California Can’t Afford Its Free Narcan Program. Will It Embrace Generic?

November 22, 2022

A California naloxone delivery program is struggling to meet rising demand in part due to the expense of nasal spray Narcan. Generic naloxone, administered by intramuscular injection, is vastly more affordable.

In 2018, the California Department of Health Care Services (DHCS) launched the Naloxone Distribution Program, which has delivered more than 1.7 million kits of free Narcan, each containing two 4 mg nasal sprays. According to DHCS data, 28 percent of this supply has gone to harm reduction organizations, with another 20 percent going to law enforcement and criminal-legal entities.

Graphic via California MAT Expansion Project


The program is now receiving more than twice the volume of applications as it was prior to the pandemic. “Due to the shifting nature of the opioid epidemic, and with rising rates of overdoses involving stimulants and fentanyl, demand for naloxone through the NDP has increased significantly, both in numbers of applications and in numbers of units requested,” a DHCS spokesperson told Filter.

Naloxone orders by community organizations including libraries have reportedly been held up or struggled to meet demand. However, according to the DHCS spokesperson, “Two county libraries have applied to NDP since March 1, 2022. San Diego County public library applied on August 10 and the approved application was sent to the manufacturer on September 29. LA county library applied on November 19 and was approved the next week.”

“This is very much a cost issue related to over-reliance on expensive branded products and not taking full advantage of affordable generics,” Remedy Alliance Co-director Maya Doe-Simkins told Filter. “California is not the only state that has spent tens of millions on Narcan, and it is still not enough to meet the need.”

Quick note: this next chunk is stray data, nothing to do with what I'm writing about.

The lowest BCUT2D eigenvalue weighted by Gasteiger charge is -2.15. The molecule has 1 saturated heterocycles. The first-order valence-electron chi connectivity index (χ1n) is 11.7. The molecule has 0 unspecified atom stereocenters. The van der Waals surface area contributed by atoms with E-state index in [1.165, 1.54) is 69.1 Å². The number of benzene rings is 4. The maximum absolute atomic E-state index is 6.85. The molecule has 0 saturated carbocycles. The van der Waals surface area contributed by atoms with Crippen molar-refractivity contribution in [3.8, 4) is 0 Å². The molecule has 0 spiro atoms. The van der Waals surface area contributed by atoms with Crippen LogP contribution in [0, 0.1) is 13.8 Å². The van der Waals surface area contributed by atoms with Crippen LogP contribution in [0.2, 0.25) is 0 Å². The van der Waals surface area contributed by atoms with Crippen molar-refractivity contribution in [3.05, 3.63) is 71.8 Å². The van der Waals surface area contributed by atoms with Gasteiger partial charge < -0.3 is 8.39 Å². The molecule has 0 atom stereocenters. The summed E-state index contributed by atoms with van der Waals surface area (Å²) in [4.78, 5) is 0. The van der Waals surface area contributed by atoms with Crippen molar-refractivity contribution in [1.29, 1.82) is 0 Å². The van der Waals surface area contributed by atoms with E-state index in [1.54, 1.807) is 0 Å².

End Overdose gets the maximum allowed 2,100 kits of free Narcan, but needs about twice that amount.

For the past decade, Remedy Alliance has been the country’s only source of low-cost naloxone, connecting harm reduction groups to generic injectable naloxone via a proprietary deal with Pfizer.

In April 2021, Pfizer supply chain disruptions left Remedy Alliance without a manufacturer. The affordable naloxone shortage would last 13 months. In August 2022, Remedy Alliance launched distribution of its own naloxone product, created through a second manufacturer.

The cost of Narcan is not a decisive factor in the ability to fulfill the increased demand for naloxone through the NDP; rather, the more relevant challenge is the processing of the increased number of applications,” the DCHS spokesperson said. “The NDP is not ignoring the generic intramuscular version of naloxone, it was recently added to the program [and] NDP is now providing both nasal Narcan and generic intramuscular version to eligible entities.”

The Naloxone Distribution Program was designed around branded Narcan, but since August it has delivered more than 37,000 single-dose vials of generic intramuscular naloxone, according to the Los Angeles Times. “To date, the NDP has distributed or approved for distribution over 100,000 vials of IM naloxone, and we expect this volume to increase,” the DHCS spokesperson said. But that’s still a fraction of the overall doses supplied, even though generic naloxone orders are not capped.

DHCS caps recipients of its free Narcan at 2,100 kits per order. Los Angeles-based nonprofit End Overdose needs about twice that amount to meet demand. To make up the shortfall, the group purchases intramuscular naloxone from Remedy Alliance.

Expanding use of generic naloxone and decreasing reliance on Narcan “could bring the price of the program all the way down,” Theo Krzywicki, End Overdose founder and CEO, told Filter.

On November 15, the Food and Drug Administration announced that it will consider a long-awaited switch from prescription status to over-the-counter—for some naloxone products, including Narcan, but not all. The agency placed injectable formulations in the same category as higher-dose ones like Kloxxado, citing a need for further evidence that these products would be safe and effective without prescription.

The need for further scrutiny is apparent with Kloxxado. But harm reduction workers and people who use drugs have long known generic intramuscular naloxone to be not only more affordable, but more humane and thus more effective.



Correction, November 29: This article has been edited to include data on naloxone recipients provided by the DHCS, when the article orginally stated that law enforcement received the largest share; and to reflect the DHCS responses, provided after publication, on other points.

Photograph via Los Angeles County Public Health

Alexander Lekhtman

Alexander is Filter's staff writer. He writes about the movement to end the War on Drugs. He grew up in New Jersey and swears it's actually alright. He's also a musician hoping to change the world through the power of ledger lines and legislation. Alexander was previously Filter's editorial fellow.

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